Here, we briefly describe the languages for which we would like to build a TTS voice. These languages have been requested by users and organizations who feel there is a need. If we can obtain funding for any of them, we will proceed from the early research stage to building voices.
We will keep this page updated. Let us know if you have a further candidate: lp at louderpages dot org.
According to Wikipedia, spoken by 67 million people mostly in Ethiopia, as a first or second language. We are told that there is no good, usable TTS voice.
Amharic is a a member of the Semitic language family. But, unlike Arabic and Hebrew it is fairly phonemic with all vowels being written in the text. (“Phonemic” might be translated as “What You See Is What You Hear”.)
The language is mostly phonemic, but gives us some problems because of gemination where two words are pronounced with different consonant emphasis, have different meanings, but are written the same way. Such words are called “homographs” and the human reader knows their meaning from context and so can pronounce them correctly. Not possible with TTS. We have homographs in English like “read” (“I read the book yesterday, and tomorrow I will read it again”). They are rare in English, and TTS users get use to the wrong one being spoken. But if a language has a lot of them, then we begin to worry that the TTS will get too many wrong, and become confusing and tiring.
In the following video we drop you into a short lecture on Amharic, where there are some interesting consonants for the English speaker to consider, followed by that gemination issue again.
We are talking here of Eastern Armenian, spoken in the Republic of Armenian. E-Speak NG TTS is in use but it suffers from a number of inaccuracies.
In the video below, the e-speak NG TTS is used by an Armenian screen-reader user to read English and Russian. We are told that the Armenian Espeak voice is very poor, and perhaps that is why it is not demonstrated in this instructional video.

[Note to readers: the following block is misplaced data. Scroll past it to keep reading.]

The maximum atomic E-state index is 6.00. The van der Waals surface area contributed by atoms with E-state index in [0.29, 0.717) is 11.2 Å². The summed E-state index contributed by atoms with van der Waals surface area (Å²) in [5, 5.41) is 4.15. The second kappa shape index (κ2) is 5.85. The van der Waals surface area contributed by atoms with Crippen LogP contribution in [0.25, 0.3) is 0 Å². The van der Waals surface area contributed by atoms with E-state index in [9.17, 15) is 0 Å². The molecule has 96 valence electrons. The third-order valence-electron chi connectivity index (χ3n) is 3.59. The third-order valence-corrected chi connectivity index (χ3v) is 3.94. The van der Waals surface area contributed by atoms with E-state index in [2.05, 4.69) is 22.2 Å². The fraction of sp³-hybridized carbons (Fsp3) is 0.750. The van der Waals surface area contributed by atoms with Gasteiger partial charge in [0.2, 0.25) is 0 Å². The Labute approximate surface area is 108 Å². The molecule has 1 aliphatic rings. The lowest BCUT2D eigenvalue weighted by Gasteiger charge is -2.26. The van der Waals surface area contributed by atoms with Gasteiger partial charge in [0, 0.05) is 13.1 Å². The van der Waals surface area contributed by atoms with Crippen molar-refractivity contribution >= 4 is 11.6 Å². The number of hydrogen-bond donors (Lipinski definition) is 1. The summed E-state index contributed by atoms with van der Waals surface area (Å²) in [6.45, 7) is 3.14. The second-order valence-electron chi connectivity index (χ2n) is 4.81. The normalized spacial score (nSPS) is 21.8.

Armenian is somewhat challenging for us because it has a number of hidden vowels.
Afrikaans to isiZulu, via Setswana and isiXhosa
Four major languages spoken in Southern Africa. The Republic of South Africa includes them amongst its eleven official languages. One of those eleven, English, is well taken care of in the TTS field. There exist some voices in these other languages, provided by a research institute which uses a similar technology to ours. But, for some reason or another they have their problems.
Afrikaans is a Germanic language coming originally from the Netherlands. However, its spelling and pronunciation is not a regular as its relative, Dutch. This requires a lot of dictionary-like rules.
Setswana, isiZulu and isiXhosa are Bantu languages, the last two being very closely related, Nguni languages. All use tones and clicks, but their use is much reduced in Setswana, which is the national language of Botswana.
IsiZulu and isiXhosa have a rich set of consonants and click sounds, but the real challenge is their use of tones. The tones are not marked in writing, and so we cannot tell which word is being referred to, and thus how to pronounce it. This is like the gemination problem in Amharic, but with the tone of vowels rather than the length of consonants.
Here is a short video covering the wonderful click sounds used in Nguni languages. It’s actually a lot more complicated than this.
Vietnamese (Southern Pronuciation)
There are quite a few Vietnamese voices for TTS. But, we are told that they all suffer from one or more of the following: not very natural, Northern pronunciation is used, costly. Even a low cost voice can be out of the reach of blind users because a credit card is usually needed, and blind people can find it difficult to obtain banking services.
In the video below, two Southerners describe and try to speak using Northern pronunciation. As you will hear, it can be quite different.
The Indic Languages
RHVoice developers get many requests from speakers of both northern and southern languages from South Asia. Hindi, Bengali, Nepali, Marathi, Telugu, Tamil and several others. We think that reasonable TTS exist for some of those languages, but not on all platforms: Some languages may be available on Windows, but not on Android. And vice versa. Price is also an issue.